Brewers pitcher calls out front office for Josh Hader trade during August skid: ‘Didn’t send the right message’

The Milwaukee Brewers haven’t played well lately. Although they won on Sunday, thus avoiding a sweep at the hands of the Chicago Cubs, they have compiled a 7-11 mark so far in August. What’s more, the Brewers have lost four of their six August series, including sets against the aforementioned Cubs, as well as the Pittsburgh Pirates and Cincinnati Reds — or National League Central foes. Add it all together, and the Brewers have seen their two-game lead in the division turn into a five-game deficit in a three-week span.

There are many plausible explanations for the Brewers’ slide — for example, they’re 3-5 in one-run games in August — but one offered over the weekend by left-hander Eric Lauer concerned the clubhouse’s reaction to Josh Hader. business

“It didn’t send us the right message that the people upstairs were trying to say, like, ‘We’re doing this and we’re trying to put you in a good position and we’re trying to win with you right now. Guys,'” Lauer told “It seemed more like, ‘We’re trying to develop for the future.'”

At the trade deadline, the Brewers sent Hader to the San Diego Padres in exchange for four players: reliever Taylor Rogers, outfielder Estuary Ruiz, and pitching prospect Robert Gasser. Righty Danielson LaMette was also part of the trade, but the Brewers designated him for assignment and lost him to waivers before suiting up with the organization.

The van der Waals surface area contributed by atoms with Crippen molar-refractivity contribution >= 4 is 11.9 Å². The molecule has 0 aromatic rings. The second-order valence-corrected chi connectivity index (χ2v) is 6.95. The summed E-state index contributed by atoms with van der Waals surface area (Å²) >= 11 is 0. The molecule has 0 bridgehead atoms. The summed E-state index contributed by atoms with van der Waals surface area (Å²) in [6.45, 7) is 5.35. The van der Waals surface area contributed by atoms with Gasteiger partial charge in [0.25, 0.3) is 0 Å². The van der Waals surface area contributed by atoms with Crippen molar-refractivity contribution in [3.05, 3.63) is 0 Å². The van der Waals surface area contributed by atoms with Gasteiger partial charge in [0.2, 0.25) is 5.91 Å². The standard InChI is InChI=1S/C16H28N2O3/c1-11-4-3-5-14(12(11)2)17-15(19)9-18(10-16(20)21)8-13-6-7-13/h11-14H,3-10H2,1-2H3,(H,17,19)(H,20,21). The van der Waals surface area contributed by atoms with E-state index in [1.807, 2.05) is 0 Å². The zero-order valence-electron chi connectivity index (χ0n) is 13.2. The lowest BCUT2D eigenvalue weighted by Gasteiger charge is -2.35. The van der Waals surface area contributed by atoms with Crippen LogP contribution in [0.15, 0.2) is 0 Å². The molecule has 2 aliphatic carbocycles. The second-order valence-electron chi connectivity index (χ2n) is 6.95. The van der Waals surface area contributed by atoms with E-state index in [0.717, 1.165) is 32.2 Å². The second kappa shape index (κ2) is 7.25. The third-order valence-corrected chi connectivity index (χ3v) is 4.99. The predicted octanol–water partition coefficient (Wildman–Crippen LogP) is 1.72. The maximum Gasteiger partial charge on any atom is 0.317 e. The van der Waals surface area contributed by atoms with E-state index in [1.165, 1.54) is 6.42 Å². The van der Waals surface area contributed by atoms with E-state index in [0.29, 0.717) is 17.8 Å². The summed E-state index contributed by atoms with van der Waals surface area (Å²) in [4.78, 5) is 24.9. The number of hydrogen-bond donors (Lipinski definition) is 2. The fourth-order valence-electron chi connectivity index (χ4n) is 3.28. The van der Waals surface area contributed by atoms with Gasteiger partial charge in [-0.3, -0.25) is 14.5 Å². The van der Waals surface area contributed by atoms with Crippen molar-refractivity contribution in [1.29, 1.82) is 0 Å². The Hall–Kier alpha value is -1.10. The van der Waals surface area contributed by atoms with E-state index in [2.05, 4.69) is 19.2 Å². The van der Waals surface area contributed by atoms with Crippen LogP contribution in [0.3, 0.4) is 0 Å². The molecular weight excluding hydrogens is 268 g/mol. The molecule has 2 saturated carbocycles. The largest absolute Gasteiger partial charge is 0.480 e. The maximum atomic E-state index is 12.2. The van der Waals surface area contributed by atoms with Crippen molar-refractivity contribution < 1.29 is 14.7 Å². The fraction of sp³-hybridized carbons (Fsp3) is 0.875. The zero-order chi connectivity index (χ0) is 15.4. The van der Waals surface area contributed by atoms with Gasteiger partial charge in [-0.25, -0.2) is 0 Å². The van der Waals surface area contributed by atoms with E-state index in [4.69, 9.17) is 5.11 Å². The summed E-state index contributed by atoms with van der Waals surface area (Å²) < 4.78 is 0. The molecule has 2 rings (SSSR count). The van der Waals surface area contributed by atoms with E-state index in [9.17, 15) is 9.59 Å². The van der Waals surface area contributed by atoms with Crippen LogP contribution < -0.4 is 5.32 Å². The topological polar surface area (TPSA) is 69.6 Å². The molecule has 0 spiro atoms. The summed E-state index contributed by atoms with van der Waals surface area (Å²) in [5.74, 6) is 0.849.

Regardless of the merits of the trade — and it should be noted that Hader has struggled with the Padres, removing him from his closer position — it’s easy to understand why Lauer and others in the clubhouse would be surprised by the deal. Teams in first place rarely trade their closer, and it’s even rarer that they deal him within their league and to a potential playoff opponent.

It didn’t help matters that Lauer noted a lack of communication from the front office — which was pushed back by other members of the organization — as well as undermining the perception that the Brewers weren’t keeping their players long-term. Ability for the current group to buy into the long-term vision of the front office. Lauer made a direct reference to president of baseball operations David Stearns’ go-to explanation about how the Brewers’ best chance to win a World Series is to make the playoffs as often as possible, or cut as many apples as possible.

“I personally wasn’t a big fan of the way they described it publicly,” Lauer also told “I’m not just trying to get a bunch of apple slices. Especially if things are going the way the Brewers have done business historically. [before] Paying Boys. I don’t know how many apples we can harvest in the next few years. We’re not going to be able to afford more guys in this room.”

It’s fair to think that Lauer and his teammates would feel better about their current situation if they had the same record but Hader still on the roster. At the very least, his frustration speaks to the difficulties of trying to thread the needle for the present and the future: Business may make sense on paper, and it may benefit the organization in the long run, but there is a human element that must be involved. Account for how a particular deal will be received within the clubhouse.

Lauer and the Brewers will try to get back on track starting Monday night with a three-game set against the Dodgers in Los Angeles.

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